Stuck at home? Needing a way to express yourself while exploring the beauty in our world?

Imagine discovering a way to safely roam the planet without ever leaving your home. That’s what I did! For the past three weeks I have been creating and photographing miniature outdoor scenes, using nothing but supplies that already exist in my home. I decided to give it a go, and had a lot of fun with it.

Here are some helpful tips to get you started.

Macro Roamer
This snowy scene was inspired by Duluth, Minnesota
OM-D E-M1 Mark III | M.Zuiko Digital ED 40-150mm F2.8 PRO
150mm | 2.5s | F16 | ISO 200
Macro Roamer
This slack lining scene was inspired by Yosemite
OM-D E-M1 Mark III | M.Zuiko Digital ED 40-150mm F2.8 PRO
150mm | 1/40s | F2.8 | ISO 200

Find Your Inspiration

Every great project begins with an inspiration. Find yours! Think of a place that you’ve either visited, or wish to visit someday; a place that you know you can easily replicate with inanimate objects.

It’s important to remember to keep your project simple. It doesn't have to be elaborate to be an incredible piece of work. You can use a paper brown bag that resembles a canyon in the southwestern United States, or a large rock from your backyard to represent a mountain. I have used one of my wife’s blue blouses to represent a sky and a white robe as a snowy backdrop.

It’s also important that you try to keep an accurate scale, so I recommend finding the object that you will use as your subject or “person” first. From there, it should be easy to scale everything around it. I was able to order model train figurines online. It took two weeks to receive them, but it was worth the wait for me. I have seen others use something as simple as chess or Monopoly game pieces. Remember, keep it simple.


Set the Scene

So far, I have used a tabletop in my living room to set every scene that I have shot. I normally plan to photograph midday so that I have plenty of light entering my house. Even though I had plenty of light, I used an external light source on two of my scenes to give the illusion that there was a sun in the background. Adding extra light in the background can also give a silhouette effect to your miniature figures, causing a more realistic effect.

Try to use a monotone fabric backdrop for each scene. Detail isn’t needed in the background as your lens should be focused on the subject, giving the background a bokeh effect. This will help spread the light, as well as, provide a background such as a blue sky or unfocused snowfall. At times, I place something in the foreground to add an additional layer for depth. For instance, I used coffee grounds in one photo and cooking flour in another. Small details like this can really make your scene come to life.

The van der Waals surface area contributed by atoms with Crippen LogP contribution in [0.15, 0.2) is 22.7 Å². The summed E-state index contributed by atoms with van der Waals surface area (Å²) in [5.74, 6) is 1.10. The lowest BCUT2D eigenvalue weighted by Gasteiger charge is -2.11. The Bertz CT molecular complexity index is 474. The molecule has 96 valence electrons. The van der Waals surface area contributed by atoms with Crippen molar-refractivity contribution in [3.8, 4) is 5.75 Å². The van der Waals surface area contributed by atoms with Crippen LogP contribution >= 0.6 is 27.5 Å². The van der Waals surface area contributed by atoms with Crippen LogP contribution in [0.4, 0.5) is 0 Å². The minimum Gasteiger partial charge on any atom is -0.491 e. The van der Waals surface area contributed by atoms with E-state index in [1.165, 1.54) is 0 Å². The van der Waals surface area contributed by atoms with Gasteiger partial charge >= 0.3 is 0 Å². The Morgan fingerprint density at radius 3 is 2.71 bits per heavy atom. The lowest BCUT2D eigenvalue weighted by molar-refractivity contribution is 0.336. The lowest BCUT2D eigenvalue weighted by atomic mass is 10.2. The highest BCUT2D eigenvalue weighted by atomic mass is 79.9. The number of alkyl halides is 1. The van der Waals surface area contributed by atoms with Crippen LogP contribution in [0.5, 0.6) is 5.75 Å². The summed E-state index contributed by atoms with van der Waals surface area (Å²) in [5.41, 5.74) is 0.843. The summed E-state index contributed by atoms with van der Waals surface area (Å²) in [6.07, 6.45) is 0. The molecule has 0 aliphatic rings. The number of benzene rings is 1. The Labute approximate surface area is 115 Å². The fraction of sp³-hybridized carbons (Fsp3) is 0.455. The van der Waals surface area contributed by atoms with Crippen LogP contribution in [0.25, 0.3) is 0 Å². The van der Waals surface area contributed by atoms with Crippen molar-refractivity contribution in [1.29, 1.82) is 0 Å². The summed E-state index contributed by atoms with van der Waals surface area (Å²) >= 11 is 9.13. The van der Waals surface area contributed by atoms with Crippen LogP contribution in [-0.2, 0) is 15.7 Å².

Photograph Your Miniature Landscape

Initially, photographing macro was weird for me as my main line of work is shooting landscapes; essentially the biggest thing you can photograph. Macro is basically the complete opposite of what I normally do. I stepped out of my comfort zone, and in doing so, learned an entirely new way to photograph. 

While I was using my landscape and travel gear, you don't need to use Pro level gear for these types of miniature scenes. Some good gear for these shoots could be an E-M10 Mark III or E-PL10, or M.Zuiko 60mm or 30mm Macro lenses.

Once your scene is set, play around with different angles to find the exact perspective you want. Shooting above the scene makes the viewer more of a spectator, while putting the camera at scene level, allows the viewer feel like they are a part of the scene.

That's what I did for this scene, which replicates a well known view of an ice cave, like what you could explore in Iceland. The ice walls are replicated with blue bubble wrap, and I brought in some coffee grounds to round out the scene.

You will also want to experiment with different focal lengths to know the amount of depth and compression you’d like in the photo. I used an M.Zuiko 40-150mm F2.8 PRO. This lens allowed me a wide variety of focal lengths to work with until I found the sweet spot. I personally like a lot of compression in my photos. In this case, I think it adds a necessary depth when shooting miniature landscapes.

Lighting will be extremely important here because you’ll want to make sure you can capture every detail possible.

If you're getting started with macro, try using a tripod to avoid blur for these detailed, macro shots. Additionally, you can use the OI.Share app to control your camera if you want to be near your subject, making small adjustments between shots.

I recommend playing around with your aperture to see how much bokeh you’d like in your photo; I personally like a lot in my miniature photos. I think it adds more depth to your scene, but feel free to raise your aperture in order to have every detail in focus.

Macro Ice Cave
This scene was inspired by travels to Iceland
OM-D E-M1 Mark III | M.Zuiko Digital ED 40-150mm F2.8 PRO
95mm | 1/1000s | F2.8 | ISO 200

Learn Something New

You don’t have to leave your home to “experience” nature; you can bring nature to you. I highly recommend giving this a try. I was in a creative rut before I began this series. Sometimes we have to try new things in order to better ourselves and our craft. Being stuck at home gives us the perfect opportunity to try out new things.

While I encourage you to try photographing miniature landscapes, you may want to try shooting something new, in general. It can be a thrilling and eye-opening experience for photographers of any level!

Instagram: @tylerwayneglass

Tyler is a photographer and writer, born and raised in Louisville, Kentucky. His ultimate goal in being a creative is to inspire others through his images, and to care more for the beautiful planet that we inhabit.


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